You can go back and re-listen to Ferris having read that clarification from Feschuk and totally get that read from Ferris’s words. Just as you can go back and re-read the Star article and realize that Ferris could have been trying to say with his lowball quote that that was how the negotiations were going at first. It might just be the case that Ferris is a careless speaker, and he sounded like it on the radio.

But the Star chose that photo (which has to be the only case of Mitch Marner glaring at Auston Matthews in recorded history) for this story. The Star was intentionally making a splash with that story, and the quotes read like they’re written in fire.

No one was trying very hard to get a knife edge of clarity out of what Ferris said, and what he was implying with his words in that Star article or on the radio. Maybe that was Ferris’s job to do before he opened his mouth. And maybe he’s not careless so much as carefully vague. Who knows?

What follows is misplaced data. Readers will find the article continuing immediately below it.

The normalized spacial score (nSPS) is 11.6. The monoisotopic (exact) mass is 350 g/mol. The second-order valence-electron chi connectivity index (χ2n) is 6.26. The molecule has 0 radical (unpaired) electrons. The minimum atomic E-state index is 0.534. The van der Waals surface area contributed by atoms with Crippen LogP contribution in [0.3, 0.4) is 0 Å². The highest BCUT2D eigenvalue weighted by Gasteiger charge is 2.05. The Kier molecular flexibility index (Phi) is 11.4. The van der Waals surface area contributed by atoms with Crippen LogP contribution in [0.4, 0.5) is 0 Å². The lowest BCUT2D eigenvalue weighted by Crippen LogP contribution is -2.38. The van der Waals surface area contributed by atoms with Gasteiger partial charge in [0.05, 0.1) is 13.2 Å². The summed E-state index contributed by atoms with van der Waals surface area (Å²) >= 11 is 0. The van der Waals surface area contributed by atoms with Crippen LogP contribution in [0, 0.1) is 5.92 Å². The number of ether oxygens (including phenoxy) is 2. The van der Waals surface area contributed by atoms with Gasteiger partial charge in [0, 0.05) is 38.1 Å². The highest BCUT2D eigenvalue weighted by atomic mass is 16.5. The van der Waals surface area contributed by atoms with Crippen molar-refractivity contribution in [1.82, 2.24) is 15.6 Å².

On the radio hit, Ferris goes on to jovially talk about how he doesn’t want to negotiate via the media. Uh huh.

So to sum up: The Star did a story with accurate quotes where they didn’t help out the ambiguity of their interview subject’s word choice with any clarification. Ferris piled vague on vague, and absolutely everyone who got this story from ordinary people taking bits of that radio hit out of context (in the actual true sense of that phrase) got the wrong idea in one way or another.

The Star article and the radio hit were cut up into Twitter-sized pieces and passed around for interpretation. In other words, everyone got “radioed” to use the term that the TSN Insiders like to apply, not just to that phenomenon, but to accurate reporting of their words. What percentage of people actually read the article and listened to the radio hit?